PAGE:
We all have our own notions about how our pain has to be treated, as do the pain experts who treat us. Some of us are open to all kinds of treatments, but others are not.
Maybe we have gone through pricey medicine trials or treatments that somehow didn’t work. Perhaps opioids worked well, but our provider is no longer at ease prescribing them. Maybe alternative treatments are inexistent for us. That’s why it’s a must that patient and pain doctor are compatible.
Are pain doctors all the same? Barely. Pain management experts have varying clinical backgrounds and pain management board certifications. According to the American Society of Regional Anesthesia and Pain Medicine, three pain management board certifications are currently recognized by the American College of Graduate Medical Education.
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Eligibility for a subspecialty board certification in pain management calls for board certification as well as fellowship as an anesthesiologist, neurologist or physiatrist.
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Anesthesiology – A huge number of pain professionals are anesthesiologists. They count on interventional procedures, including nerve blocks and epidurals among others, and some perform ultrasound-driven trigger point injections. Several prescribe pain medications as well.
Neurology – A neurologist may belong to a pain management group, performing the same procedures as an anesthesiologist, or he may specialize in the management of nerve pain-causing conditions (for example, chronic migraine and diabetes). As well, they conduct diagnostic procedures like electromyography (EMG), and provide medication-centered pain management.
Physiatry -Physiatrists, by training, are rehabilitation physicians focusing on physical and occupational therapy, movement, and determining contributory factors to pain. Those with a subspecialty in pain management also perform interventional procedures, implant medical devices, and prescribe pain medication as part of chronic pain treatment.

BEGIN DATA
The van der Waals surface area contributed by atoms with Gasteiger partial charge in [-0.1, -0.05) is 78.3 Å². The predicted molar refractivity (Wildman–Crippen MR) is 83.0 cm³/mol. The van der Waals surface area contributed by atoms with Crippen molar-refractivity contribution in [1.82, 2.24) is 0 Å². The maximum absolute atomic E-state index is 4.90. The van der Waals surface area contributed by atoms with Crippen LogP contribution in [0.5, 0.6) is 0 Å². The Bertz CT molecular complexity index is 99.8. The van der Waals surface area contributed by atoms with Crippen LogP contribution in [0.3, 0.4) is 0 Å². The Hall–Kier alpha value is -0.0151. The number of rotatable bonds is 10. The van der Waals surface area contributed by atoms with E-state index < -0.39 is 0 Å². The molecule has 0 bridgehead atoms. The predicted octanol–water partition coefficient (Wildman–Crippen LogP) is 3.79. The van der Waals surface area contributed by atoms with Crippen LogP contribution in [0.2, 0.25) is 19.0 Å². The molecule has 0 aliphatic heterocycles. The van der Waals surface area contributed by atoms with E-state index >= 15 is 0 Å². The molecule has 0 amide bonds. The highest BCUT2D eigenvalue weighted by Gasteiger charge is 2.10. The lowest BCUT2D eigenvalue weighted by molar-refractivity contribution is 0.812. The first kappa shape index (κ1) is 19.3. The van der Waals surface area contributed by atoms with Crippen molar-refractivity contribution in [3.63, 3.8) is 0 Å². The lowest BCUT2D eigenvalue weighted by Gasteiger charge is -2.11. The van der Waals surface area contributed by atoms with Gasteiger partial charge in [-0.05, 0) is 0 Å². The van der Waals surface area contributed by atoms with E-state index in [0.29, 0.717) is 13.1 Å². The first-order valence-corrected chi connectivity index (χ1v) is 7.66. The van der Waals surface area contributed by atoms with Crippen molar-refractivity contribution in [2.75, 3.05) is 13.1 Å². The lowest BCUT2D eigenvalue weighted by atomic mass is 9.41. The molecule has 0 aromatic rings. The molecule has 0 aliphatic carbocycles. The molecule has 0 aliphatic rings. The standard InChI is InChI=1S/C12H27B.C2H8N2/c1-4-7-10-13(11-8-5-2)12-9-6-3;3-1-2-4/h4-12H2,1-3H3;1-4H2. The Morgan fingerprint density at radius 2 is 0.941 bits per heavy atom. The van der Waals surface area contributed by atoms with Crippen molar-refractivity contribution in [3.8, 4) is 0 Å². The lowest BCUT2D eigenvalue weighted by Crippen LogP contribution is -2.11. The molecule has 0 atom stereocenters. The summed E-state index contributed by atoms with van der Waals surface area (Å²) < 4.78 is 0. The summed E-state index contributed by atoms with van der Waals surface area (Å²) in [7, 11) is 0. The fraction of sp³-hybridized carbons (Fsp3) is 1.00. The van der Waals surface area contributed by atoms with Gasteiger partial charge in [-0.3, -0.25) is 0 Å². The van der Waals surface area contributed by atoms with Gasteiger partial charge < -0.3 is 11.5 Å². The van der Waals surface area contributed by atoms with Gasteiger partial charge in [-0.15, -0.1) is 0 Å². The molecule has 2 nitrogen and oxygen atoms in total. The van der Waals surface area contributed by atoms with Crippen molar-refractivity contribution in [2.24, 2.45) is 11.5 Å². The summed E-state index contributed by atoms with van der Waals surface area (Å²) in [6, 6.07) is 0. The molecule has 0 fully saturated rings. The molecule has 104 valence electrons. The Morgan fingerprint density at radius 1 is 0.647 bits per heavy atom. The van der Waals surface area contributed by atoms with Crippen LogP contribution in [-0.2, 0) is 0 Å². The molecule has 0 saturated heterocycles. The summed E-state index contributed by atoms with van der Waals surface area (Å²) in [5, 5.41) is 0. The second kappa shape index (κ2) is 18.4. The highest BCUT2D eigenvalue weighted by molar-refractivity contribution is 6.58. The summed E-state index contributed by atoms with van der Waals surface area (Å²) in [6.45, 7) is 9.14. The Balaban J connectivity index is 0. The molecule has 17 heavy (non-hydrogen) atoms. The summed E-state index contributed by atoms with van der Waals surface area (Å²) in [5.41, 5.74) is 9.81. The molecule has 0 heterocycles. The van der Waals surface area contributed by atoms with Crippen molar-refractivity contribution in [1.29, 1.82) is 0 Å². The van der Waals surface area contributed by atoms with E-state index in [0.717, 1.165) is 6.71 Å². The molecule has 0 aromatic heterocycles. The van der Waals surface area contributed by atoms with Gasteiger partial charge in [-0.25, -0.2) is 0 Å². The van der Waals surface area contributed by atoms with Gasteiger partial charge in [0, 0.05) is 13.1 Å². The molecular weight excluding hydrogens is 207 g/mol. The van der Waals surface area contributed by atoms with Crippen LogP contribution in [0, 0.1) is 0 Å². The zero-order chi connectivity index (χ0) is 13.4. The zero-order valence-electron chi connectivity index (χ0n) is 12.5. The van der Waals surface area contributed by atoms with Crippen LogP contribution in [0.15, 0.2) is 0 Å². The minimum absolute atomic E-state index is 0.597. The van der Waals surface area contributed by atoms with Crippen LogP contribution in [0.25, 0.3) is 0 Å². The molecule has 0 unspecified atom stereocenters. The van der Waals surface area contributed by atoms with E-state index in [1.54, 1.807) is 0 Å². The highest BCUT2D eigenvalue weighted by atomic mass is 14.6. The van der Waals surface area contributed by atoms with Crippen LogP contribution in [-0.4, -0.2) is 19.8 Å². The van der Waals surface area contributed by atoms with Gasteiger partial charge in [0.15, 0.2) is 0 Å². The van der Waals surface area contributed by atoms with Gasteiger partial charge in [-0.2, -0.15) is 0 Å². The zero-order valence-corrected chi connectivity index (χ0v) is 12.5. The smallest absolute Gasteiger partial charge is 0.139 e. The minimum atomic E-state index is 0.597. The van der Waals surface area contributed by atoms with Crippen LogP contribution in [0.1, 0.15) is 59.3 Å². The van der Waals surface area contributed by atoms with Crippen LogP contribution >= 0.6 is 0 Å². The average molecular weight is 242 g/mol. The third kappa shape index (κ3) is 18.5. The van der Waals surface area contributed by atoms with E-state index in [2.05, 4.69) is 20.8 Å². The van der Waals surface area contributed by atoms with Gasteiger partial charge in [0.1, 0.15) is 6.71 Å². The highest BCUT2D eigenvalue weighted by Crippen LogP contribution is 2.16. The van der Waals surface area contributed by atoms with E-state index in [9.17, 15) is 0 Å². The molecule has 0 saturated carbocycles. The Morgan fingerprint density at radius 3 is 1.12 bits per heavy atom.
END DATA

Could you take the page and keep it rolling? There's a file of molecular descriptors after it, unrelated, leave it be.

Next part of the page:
Notwithstanding their main specialty, you want a pain doctor who is a good diagnostician and practices an approach that you feel is effective for you.
Here are other considerations when searching for a pain expert:
Is the doctor in your insurance network?
Is his bedside manner acceptable to you?
How experiences is he?
Does he conduct a meticulous physical exam?
Is he in a rush to perform an interventional procedure on your initial consultation? This is a red flag.
Does he explain your treatment plan, ensuring you understand it very well?
Does he present and discuss your options, such as interventional treatments; physical therapy; and opioid therapy, including risks and benefits?
Does he use a patient-centric care model and listen your ideas while devising a plan?
Lastly, does the doctor feel like the right fit for you? Certainly, personality matters. If you have poor chemistry with your pain doctor, your confidence in his pain management skills will be diminished. And because pain is considerably subjective, this will also reduce the effectiveness of your treatments.